“The recent multinational rescue operation to free the Mu Pa football team members from Tham Luang cave in Chiang Rai province should be an inspiration for people around the globe to help one another.”
– Mission’s chief, Narongsak Ostanakorn
“I hope this experience inspires people to start living for others,” Narongsak said.
“That would be a game changer for the world.”
Narongsak was speaking after receiving the 2018 Game Changer of the Year award at a ceremony hosted by the Asia Society. Narongsak, now governor of Payao province, was Chiang Rai governor when the 13 Mu Pa football players went missing in the Tham Luang caves in late June.
He headed up the 17 day successful mission that caught global attention and dominated the headlines throughout the period. Joining Narongsak on stage were deputy coach Ekkapon Chantawong and one of the young footballers, Adul Samon.
Adul earned international praise for his English skills during a conversation with the two British divers who first found the group 10 days after they went missing without food in the dark, cold and wet cave. He was also an indispensable help in the following week as preparations were made between the Thai and english-speaking experts that figured out how to extract the entire team alive.
Ekkapon was also hailed for his mentoring of the boys and his advice that helped them survive the ordeal.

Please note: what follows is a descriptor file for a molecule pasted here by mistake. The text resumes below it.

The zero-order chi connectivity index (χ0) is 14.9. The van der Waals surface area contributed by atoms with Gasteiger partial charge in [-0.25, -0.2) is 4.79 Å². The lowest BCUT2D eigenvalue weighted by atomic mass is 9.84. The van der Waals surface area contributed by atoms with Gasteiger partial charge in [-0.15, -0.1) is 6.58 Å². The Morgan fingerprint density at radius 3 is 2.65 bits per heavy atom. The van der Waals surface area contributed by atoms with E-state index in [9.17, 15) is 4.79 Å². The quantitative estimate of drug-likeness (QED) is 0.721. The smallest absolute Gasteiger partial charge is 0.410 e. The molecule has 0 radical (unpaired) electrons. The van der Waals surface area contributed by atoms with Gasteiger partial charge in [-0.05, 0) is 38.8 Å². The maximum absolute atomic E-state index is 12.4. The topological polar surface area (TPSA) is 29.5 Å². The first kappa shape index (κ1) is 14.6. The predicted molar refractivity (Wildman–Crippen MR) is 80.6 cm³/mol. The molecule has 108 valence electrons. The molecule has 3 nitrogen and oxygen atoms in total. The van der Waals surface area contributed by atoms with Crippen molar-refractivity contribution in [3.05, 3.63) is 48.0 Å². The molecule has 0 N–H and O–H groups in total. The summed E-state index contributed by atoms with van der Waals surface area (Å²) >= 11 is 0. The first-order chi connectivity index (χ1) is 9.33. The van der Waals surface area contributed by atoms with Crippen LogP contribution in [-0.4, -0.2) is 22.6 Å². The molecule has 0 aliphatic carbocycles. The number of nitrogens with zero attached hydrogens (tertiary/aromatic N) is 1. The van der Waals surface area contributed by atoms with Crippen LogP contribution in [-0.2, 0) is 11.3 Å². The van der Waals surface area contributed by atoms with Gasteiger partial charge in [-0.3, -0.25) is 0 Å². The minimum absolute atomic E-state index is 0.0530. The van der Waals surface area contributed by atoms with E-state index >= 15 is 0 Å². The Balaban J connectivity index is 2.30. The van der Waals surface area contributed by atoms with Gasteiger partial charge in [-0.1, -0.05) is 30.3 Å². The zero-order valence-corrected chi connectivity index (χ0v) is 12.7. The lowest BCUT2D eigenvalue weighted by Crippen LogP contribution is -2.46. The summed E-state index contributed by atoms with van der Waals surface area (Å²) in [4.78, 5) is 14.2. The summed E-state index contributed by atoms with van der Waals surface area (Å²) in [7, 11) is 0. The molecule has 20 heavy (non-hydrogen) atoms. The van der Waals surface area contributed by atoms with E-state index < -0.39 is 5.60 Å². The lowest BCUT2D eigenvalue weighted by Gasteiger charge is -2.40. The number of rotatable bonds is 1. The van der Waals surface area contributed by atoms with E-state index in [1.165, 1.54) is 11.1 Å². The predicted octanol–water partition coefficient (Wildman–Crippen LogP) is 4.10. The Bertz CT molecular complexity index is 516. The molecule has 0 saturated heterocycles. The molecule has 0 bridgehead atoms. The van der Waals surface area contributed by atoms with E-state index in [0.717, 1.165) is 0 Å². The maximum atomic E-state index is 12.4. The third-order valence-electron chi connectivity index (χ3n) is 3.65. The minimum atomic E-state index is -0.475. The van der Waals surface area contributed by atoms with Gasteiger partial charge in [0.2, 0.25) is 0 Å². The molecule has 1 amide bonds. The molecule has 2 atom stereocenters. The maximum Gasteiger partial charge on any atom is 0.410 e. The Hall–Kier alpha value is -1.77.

Also receiving the same award was Indra Nooyi, the barrier-shattering chairman and former CEO of PepsiCo, who was recognised for her transformative stewardship of the iconic American company. Former US President Bill Clinton presented Nooyi with the honour, praising her work to steer Pepsi towards healthier products in spite of investor pressure not to.
The Asia Game Changer Awards was an occasion to recognise those who had taken extraordinary risks to save lives. Syria’s White Helmets, a group of volunteers pulled from all walks of life, have rescued many thousands of innocent civilians trapped in the country’s civil war. The heroes of Fukushima worked tirelessly in the desperate days after the 2011 earthquake to contain a crisis that threatened Japan. And Dr Munjed Al Muderis, who fled Iraq and endured many trying months as a refugee in Australia, pioneered a surgical procedure that has given injured men and women the gift of mobility.
Others awardees were: Wang Shi, a Chinese real estate developer and advocate for environmental sustainability; Mira Rai, a child soldier turned champion distance runner from Nepal; the founders of Koolulam, a musical initiative building bridges through song in Israel; and the awardwinning Afghan Girls Robotics Team.
“I dream that one day we’ll wake up and not spend money on war machines, but [rather] foresting the desert and managing the earth’s large population,” Al Muderis said.
STORY: The Nation